Depending on the score they receive on the AP exams, students can test out of a lot of general education requirements, saving themselves time and money. Many universities have math and writing requirements for all students, regardless of major, and a score of 3, 4, or 5 on the right AP Exams can help a student bypass some (or all) of those subject requirements, allowing him or her to dive right into the classes he or she is interested in.
For a science or engineering student, taking a course like AP Calculus can seem like a no-brainer.
If college is a time to play to one strengths, high school is a time to explore (though college can also be a time to explore, of course). Math stars should take art classes and read The Great Gatsby and bookworms should embrace chemistry and advanced algebra. Everyone has areas where they naturally excel, but they also need to push themselves and move out of their comfort zones when reasonable.
But even for an English or fine arts student, the AP Calculus exam can be helpful. Oftentimes, students whose majors require zero science or math will still need to fulfill a math or science requirement for graduation and testing out of that requirement with a science or mathematics AP score can really help. Psychology and economics students are often required to complete statistics courses, so AP Statistics can be especially useful for them.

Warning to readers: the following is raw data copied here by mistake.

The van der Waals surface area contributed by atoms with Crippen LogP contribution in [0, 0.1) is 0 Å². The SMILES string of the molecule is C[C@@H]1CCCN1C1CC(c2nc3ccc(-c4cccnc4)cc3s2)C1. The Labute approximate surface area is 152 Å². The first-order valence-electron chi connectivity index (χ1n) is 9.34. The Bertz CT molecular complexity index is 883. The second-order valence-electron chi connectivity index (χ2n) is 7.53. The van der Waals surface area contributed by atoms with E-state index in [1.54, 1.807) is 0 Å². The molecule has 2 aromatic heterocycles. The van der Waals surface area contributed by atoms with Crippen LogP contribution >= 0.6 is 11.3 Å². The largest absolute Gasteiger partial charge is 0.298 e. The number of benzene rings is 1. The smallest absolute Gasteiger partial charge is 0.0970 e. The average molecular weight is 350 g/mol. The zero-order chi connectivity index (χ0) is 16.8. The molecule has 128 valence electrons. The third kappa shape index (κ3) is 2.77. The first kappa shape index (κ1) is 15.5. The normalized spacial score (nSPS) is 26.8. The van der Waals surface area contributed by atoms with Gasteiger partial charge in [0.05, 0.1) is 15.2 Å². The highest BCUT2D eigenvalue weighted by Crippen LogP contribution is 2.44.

Of course, it’s important for students to play to their strengths. A book-worm who’s struggling in math shouldn’t take AP Stats or Calculus if it’s likely that he or she won’t get a good grade in the class or receive a passing score on the exam; he or she should stick to AP English Language instead. Similarly, stellar science students shouldn’t try to take AP US History if they don’t think they have a reasonable chance to excel. But college bound high school students should think seriously about all of the benefits of AP courses when choosing their course schedules each semester.